The District of Fort St. James and Nak’azdli band councils signed an agreement Monday Sept. 15 establishing a mutually beneficial relationship that will officially start their two councils working together.
A block party on Kwah Road was a symbol of the government-to-government connection with free food and live music to celebrate the historical event. People of all ethnicities were seen mingling and having a good time.
“Our history is so important to us it’s sometimes hard to work together with our cultural divide and religious divide but we need to get passed that,” said Mayor Rob MacDougall, on stage at Monday’s block party. “We need to set aside our differences. I acknowledge that this event is taking place on Nak’azdli land and it is a great day because from here forward we will be planning this community together. This road is an imaginary wall and tonight we took the first step to illuminating it and we will eliminate it.”
The protocol agreement is the first of it’s kind and recognizes that both communities not only sit on Nak’azdli traditional territory but that they will officially start to work collaboratively as one.
“We are not going to forget this day,” said Chief Fred Sam of Nak’azdli band. “It’s time we work together for the betterment of both communities and for the betterment of everyone. This [agreement] will especially help the health side of things and get rid of the racial barriers.”
Each councillor present took turns signing the agreement with the purpose of working more co-operatively with one another.
By engaging in the agreement, both parties agree to develop more mutually beneficial initiatives and participate in council-to-council meetings to develop an intergovernmental relationship moving forward on joint priorities.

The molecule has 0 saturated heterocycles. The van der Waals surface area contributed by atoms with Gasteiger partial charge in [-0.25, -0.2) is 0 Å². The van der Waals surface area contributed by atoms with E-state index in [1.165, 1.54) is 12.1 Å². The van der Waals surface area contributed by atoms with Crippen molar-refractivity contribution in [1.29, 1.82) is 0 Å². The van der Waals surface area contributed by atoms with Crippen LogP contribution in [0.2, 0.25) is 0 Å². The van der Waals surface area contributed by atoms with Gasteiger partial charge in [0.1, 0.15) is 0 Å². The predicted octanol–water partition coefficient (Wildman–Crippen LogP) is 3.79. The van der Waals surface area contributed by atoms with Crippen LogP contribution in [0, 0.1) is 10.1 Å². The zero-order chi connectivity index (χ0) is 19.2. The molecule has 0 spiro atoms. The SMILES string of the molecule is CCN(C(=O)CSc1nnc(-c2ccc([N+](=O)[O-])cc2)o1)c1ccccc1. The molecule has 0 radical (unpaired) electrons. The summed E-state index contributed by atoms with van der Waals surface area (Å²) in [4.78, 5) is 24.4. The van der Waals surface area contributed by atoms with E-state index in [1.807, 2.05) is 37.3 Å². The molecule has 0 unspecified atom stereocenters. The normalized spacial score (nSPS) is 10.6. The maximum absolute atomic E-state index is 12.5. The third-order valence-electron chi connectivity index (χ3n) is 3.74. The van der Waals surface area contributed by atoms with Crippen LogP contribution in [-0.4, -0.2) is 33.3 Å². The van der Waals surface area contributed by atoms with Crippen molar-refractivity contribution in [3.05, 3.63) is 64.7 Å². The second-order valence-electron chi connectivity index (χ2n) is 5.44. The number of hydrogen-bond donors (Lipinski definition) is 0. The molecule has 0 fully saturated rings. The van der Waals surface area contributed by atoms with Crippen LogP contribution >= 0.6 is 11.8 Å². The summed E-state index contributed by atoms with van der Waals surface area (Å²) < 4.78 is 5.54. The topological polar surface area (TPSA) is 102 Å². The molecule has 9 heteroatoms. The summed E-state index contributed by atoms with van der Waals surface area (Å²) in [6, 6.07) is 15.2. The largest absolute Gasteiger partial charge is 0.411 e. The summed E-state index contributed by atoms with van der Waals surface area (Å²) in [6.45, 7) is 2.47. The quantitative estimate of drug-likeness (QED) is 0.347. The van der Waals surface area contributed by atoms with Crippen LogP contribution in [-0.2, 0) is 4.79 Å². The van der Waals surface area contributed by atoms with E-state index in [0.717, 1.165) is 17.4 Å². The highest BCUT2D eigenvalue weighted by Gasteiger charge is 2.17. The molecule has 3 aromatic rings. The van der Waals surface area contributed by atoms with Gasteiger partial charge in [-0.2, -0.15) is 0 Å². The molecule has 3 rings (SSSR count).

“We used to work together because we had to but now we work together because we want to,” said Mayor MacDougall.
The agreement also includes a section stating both communities will strive to celebrate each other’s cultural values, protect the environment and provide employment opportunities that reflect each communities standards and values.
A Partnership Steering Committee has also been put into motion whose members will work to implement the protocol agreement.
Four representatives from both the District and Nak’azdli will sit on the committee and meet quarterly to discuss completed tasks and relevant updates.
Some joint interests of both councils moving forward include co-operative land use planning and management, cultural and heritage protection, economic development, environmental protection, shared services (water, sewer, fire protection and snow removal) emergency preparedness, housing, and education.
“This is the highlight of my political career,” said Mayor MacDougall. “This brings all of us together as one and we will become one.”